Red Bull Stratos was the biggest, most high profile example.  Felix Baumgartner’s jump was watched by millions of people and the earned media was extraordinary – equivalent to £100 million, according to the folks who tell us these things.  8 million watched live on YouTube.   Felix represented half of all trending topics worldwide on Twitter.  The Facebook photo had 216,000 likes, 10,000 comments and 29,000 shares within 40 minutes.  It elevated the brand (arf) to the nth degree

Red Bull has become a master curator of content. … gives you wings is just the tip of the iceberg.  The Red Bull Content Pool is a gateway to the Red Bull world.

More fundamentally, the brand has a point of view, it stands for endurance, endeavour, energy and going for it.  It has what we used to call a proposition and a brand personality.  What’s more that essence has been consistent from the early days, when budgets were small and they would cherry pick a few local extreme sports events  and buy the naming rights.

In these days of disparate, multi-channel platforms, there’s an important lesson in that.  Own something clear and simple and stick with it.

This is great advertising

When this appeared the US auto industry was in crisis and Chrysler was the sickest of all. It was forced to revamp its product line and its business.
This commercial was a defiant statement of bold intent – it broke the mould of clever, witty car ads, taking a full break in the Super Bowl with a celebration of the motor city itself. Creatively it turns perception on its head. Weakness is turned into strength. The gritty reality of Detroit is at the core of the brand and the US motor industry. It has rediscovered its essence. It has integrity. It is real.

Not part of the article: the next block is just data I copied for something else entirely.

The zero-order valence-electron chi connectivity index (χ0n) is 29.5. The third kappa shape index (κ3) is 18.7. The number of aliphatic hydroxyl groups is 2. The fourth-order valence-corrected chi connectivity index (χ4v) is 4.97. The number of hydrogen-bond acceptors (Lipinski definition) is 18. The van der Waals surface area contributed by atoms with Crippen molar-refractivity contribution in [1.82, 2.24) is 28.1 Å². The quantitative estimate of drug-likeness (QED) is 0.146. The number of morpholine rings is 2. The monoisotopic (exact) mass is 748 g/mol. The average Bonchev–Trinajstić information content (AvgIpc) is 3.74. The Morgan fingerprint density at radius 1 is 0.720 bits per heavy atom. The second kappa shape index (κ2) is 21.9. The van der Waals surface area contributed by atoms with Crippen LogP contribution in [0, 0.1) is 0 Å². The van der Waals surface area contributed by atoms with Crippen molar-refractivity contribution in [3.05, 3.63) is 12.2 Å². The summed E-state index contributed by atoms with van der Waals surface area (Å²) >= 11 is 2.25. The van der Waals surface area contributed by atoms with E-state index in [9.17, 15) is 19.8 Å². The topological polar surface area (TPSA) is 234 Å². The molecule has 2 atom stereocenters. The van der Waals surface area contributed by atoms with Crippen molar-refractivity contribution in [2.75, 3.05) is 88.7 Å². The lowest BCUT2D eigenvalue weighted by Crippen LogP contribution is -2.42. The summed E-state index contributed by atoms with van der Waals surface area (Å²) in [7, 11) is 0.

The theme of light patriotism is a thread we see elsewhere too.
I could nit-pick. That choir is a bit iffy and the whole thing is a bit too polished, but this is fundamentally what advertising is all about. a big brand idea rooted in a brand truth.
More please.

Bad research

Conducting market research is a dying art, it seems.  I’ve seen a lot of really bad research recently and it worries me.  I’m a bit sad like that.

Here are just a couple of examples of questions from surveys commissioned by significant clients who probably should know better from significant research companies who definitely should know better.  I have loads more.  I’ve been collecting them.  There, I told you I was sad.

What’s wrong with this one?bad question 1

Just try answering it.  You can’t possibly know this information without having kept a diary on the subject for the 30 days in question (which would be a better way to get the information, no?)

What about this one?

bad question 2

This one’s a bit more insidious, because you might be tempted to have a stab.  But it’s obvious we don’t know how far we are influenced by these things.  Imagining we do is a bit worrying.  Any worthwhile basic training in research would tell you that very early on.

In real life, respondents will do their best to answer, but the data will be nonsense.  It will be used as though it were the truth.  Oh dear.

The problem is that marketers in some companies have seemingly lost the instinct for research. Like understanding that it’s more about designing experiments than it is about asking questions.  It seems the modern way is to write down what question we need to answer – like what influences our target audience – and simply ask them.